Presiding Judge: Naturally it can only be done with the
consent of those countries.

Attorney General: Assuredly.

Presiding Judge: How much time will you require in order to
formulate the views of the others and of yourself?

Attorney General: Would it be acceptable if I do so by
tomorrow afternoon?

Dr. Servatius:  I have not yet burdened the Court with
applications since I do not know whether the witnesses will
come. The question is dependent upon this fact - whether
they will be promised freedom of movement. Even if they are
to be promised free passage, I still do not know whether the
witnesses will come, and I shall have to clarify this. But
if I know this, then I shall submit applications and I shall
not bother you with applications beforehand.

Presiding Judge: At any rate it would be desirable for you
to consult between you, for the question of free movement
also depends upon the personality of the witness. The
Attorney General will not be able to give a general answer.
If you would turn to him and say: I would like to have this
witness here - are you prepared to guarantee him free
movement - and should the answer be affirmative, then the
application can come before the Court. But someone must set
the ball rolling.

Dr. Servatius:  The provision of the law does not
differentiate in this way. In order to ascertain the
readiness of the witnesses, my assistant has gone to Germany
for one week to check whether each individual witness is
ready to give evidence. If they are ready to testify I shall
be able to notify the Attorney General specifically to what
extent the witnesses are prepared to appear and whether the
evidence they are due to give is relevant.

Presiding Judge: Mr. Hausner, in order that everything may
be before us as far as possible at the time of making the
decision - we shall postpone making the decision and we
shall give it not tomorrow but on the morning following.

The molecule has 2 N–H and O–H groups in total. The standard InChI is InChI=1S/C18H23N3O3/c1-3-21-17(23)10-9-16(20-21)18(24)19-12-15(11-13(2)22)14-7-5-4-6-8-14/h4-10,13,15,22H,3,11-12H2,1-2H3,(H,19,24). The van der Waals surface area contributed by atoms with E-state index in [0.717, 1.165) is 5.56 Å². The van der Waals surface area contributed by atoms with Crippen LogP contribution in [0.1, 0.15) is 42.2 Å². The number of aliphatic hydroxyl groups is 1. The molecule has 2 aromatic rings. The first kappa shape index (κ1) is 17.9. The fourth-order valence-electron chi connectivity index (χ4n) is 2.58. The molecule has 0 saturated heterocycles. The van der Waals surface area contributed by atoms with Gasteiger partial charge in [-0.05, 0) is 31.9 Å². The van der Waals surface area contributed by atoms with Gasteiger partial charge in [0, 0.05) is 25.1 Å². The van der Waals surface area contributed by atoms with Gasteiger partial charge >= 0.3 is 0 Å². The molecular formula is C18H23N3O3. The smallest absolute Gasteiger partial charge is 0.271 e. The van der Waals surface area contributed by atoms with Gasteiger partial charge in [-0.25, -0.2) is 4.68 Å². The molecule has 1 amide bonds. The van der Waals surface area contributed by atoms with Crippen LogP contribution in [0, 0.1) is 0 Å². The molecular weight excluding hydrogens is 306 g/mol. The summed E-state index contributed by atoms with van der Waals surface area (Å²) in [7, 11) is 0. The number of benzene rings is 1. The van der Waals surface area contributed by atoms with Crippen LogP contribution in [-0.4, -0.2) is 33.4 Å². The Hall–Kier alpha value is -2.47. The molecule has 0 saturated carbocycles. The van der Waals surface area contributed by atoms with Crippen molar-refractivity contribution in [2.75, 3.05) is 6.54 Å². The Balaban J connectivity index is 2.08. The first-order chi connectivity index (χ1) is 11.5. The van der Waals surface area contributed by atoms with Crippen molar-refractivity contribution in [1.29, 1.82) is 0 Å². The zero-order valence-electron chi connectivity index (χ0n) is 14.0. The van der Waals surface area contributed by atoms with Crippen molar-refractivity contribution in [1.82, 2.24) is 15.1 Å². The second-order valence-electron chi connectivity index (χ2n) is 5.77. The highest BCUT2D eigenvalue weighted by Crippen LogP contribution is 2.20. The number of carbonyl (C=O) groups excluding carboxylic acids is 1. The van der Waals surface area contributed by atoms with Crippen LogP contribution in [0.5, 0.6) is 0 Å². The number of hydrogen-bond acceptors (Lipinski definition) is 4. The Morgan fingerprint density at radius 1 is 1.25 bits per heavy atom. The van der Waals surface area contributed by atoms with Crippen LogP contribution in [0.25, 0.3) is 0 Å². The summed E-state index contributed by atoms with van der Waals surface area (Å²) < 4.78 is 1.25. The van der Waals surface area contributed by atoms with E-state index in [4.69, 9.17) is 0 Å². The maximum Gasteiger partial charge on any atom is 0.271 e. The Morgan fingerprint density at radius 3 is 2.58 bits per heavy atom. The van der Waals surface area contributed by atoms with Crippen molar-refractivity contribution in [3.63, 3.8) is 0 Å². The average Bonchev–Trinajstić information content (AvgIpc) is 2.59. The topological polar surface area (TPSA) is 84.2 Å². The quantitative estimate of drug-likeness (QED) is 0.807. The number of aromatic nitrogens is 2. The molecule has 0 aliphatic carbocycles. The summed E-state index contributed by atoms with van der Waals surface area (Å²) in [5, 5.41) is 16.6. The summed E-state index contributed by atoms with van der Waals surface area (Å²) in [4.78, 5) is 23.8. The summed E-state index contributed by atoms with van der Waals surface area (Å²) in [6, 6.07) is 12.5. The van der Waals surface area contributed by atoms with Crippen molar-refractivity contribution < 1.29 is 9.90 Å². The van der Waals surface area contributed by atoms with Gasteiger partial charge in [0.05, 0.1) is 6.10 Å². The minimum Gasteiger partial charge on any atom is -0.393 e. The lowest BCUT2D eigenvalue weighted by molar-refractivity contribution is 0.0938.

Meanwhile kindly take your stand regarding this latest idea
of Dr. Servatius and advise us thereon during the course of

Attorney General: I shall do so Your Honour.

Presiding Judge: This applies, therefore, to the three
decisions which we have meanwhile promised for tomorrow
morning. The handing down of the decisions will be deferred
until the morning of the day after tomorrow.

Now we may continue with the evidence of Mr. Fleischmann.
Mr. Fleischmann, you are still giving evidence under oath.

State Attorney Bar-Or:  You told the Court before the recess
that after the meeting at the Metropol Hotel with Eichmann,
Rothenberg on behalf of the Palestine Office and Dr.
Loewenherz on behalf of the Jewish Community of Vienna were
appointed to be liaison officers for purposes of conducting
the affairs of the Jews in Vienna, or more correctly in
Austria, between the Jewish organizations and Eichmann's
office. Tell the Court what happened after that.

Witness Fleischmann: May I say one word so that there should
not be a misunderstanding. I said that at this meeting Mr.
Rothenberg was appointed as the administrator of the affairs
of the Palestine Office, and Dr. Loewenherz was appointed
thereafter, but not at this meeting, to be administrator of
the affairs of the community.

Q. In fact, where was Dr. Loewenherz on the day of the

A. Under arrest.

Q. When was he released?

A. Perhaps two or three weeks later.

Q. Who was the man in the community with whom you maintained
contact until the release of Dr. Loewenherz?

A. The community [offices] were closed. There was no person
there with whom it was possible to talk matters over.

Q. Do you recall that in those days, as you say, the offices
of the Kultusgemeinde (Community) were closed? Do you
remember who occupied these offices?

A. The Gestapo; the place was occupied by the entertainment
force of the SS.

Q. Are you referring to the Vergnuegungstruppen?

A. I am referring to the Vergnuegungstruppen (entertainment
forces). Their name was Verfuegungstruppen (standby forces)
but since they excelled in sadism and cruelty, they were
given the nickname Vergnuegungstruppen.

Presiding Judge: Who gave them this name?

Witness Fleischmann: The Jews of Vienna.

State Attorney Bar-Or:  Do you remember a meeting with these